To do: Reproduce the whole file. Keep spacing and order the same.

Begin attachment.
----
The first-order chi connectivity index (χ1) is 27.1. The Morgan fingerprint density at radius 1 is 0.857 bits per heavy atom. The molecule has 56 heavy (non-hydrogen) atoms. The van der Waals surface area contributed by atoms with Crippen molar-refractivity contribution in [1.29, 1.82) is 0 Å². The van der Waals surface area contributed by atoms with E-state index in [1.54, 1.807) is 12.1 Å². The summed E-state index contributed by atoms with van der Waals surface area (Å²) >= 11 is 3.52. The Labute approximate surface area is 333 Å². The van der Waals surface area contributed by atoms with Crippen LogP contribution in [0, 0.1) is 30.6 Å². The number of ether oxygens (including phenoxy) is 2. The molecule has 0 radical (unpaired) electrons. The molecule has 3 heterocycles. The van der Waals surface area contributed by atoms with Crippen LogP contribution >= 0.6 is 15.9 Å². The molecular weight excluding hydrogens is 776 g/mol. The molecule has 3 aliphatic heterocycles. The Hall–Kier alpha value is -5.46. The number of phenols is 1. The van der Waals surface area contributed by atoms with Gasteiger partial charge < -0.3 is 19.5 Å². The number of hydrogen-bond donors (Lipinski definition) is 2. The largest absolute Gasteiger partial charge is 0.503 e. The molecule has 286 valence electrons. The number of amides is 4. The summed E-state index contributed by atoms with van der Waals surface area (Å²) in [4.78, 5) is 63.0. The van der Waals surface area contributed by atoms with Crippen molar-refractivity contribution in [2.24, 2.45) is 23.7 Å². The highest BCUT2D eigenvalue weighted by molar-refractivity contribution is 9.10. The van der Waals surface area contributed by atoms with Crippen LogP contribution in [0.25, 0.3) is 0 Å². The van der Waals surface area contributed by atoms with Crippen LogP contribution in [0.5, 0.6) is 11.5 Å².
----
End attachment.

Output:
The first-order chi connectivity index (χ1) is 27.1. The Morgan fingerprint density at radius 1 is 0.857 bits per heavy atom. The molecule has 56 heavy (non-hydrogen) atoms. The van der Waals surface area contributed by atoms with Crippen molar-refractivity contribution in [1.29, 1.82) is 0 Å². The van der Waals surface area contributed by atoms with E-state index in [1.54, 1.807) is 12.1 Å². The summed E-state index contributed by atoms with van der Waals surface area (Å²) >= 11 is 3.52. The Labute approximate surface area is 333 Å². The van der Waals surface area contributed by atoms with Crippen LogP contribution in [0, 0.1) is 30.6 Å². The number of ether oxygens (including phenoxy) is 2. The molecule has 0 radical (unpaired) electrons. The molecule has 3 heterocycles. The van der Waals surface area contributed by atoms with Crippen LogP contribution >= 0.6 is 15.9 Å². The molecular weight excluding hydrogens is 776 g/mol. The molecule has 3 aliphatic heterocycles. The Hall–Kier alpha value is -5.46. The number of phenols is 1. The van der Waals surface area contributed by atoms with Gasteiger partial charge < -0.3 is 19.5 Å². The number of hydrogen-bond donors (Lipinski definition) is 2. The largest absolute Gasteiger partial charge is 0.503 e. The molecule has 286 valence electrons. The number of amides is 4. The summed E-state index contributed by atoms with van der Waals surface area (Å²) in [4.78, 5) is 63.0. The van der Waals surface area contributed by atoms with Crippen molar-refractivity contribution in [2.24, 2.45) is 23.7 Å². The highest BCUT2D eigenvalue weighted by molar-refractivity contribution is 9.10. The van der Waals surface area contributed by atoms with Crippen LogP contribution in [0.25, 0.3) is 0 Å². The van der Waals surface area contributed by atoms with Crippen LogP contribution in [0.5, 0.6) is 11.5 Å².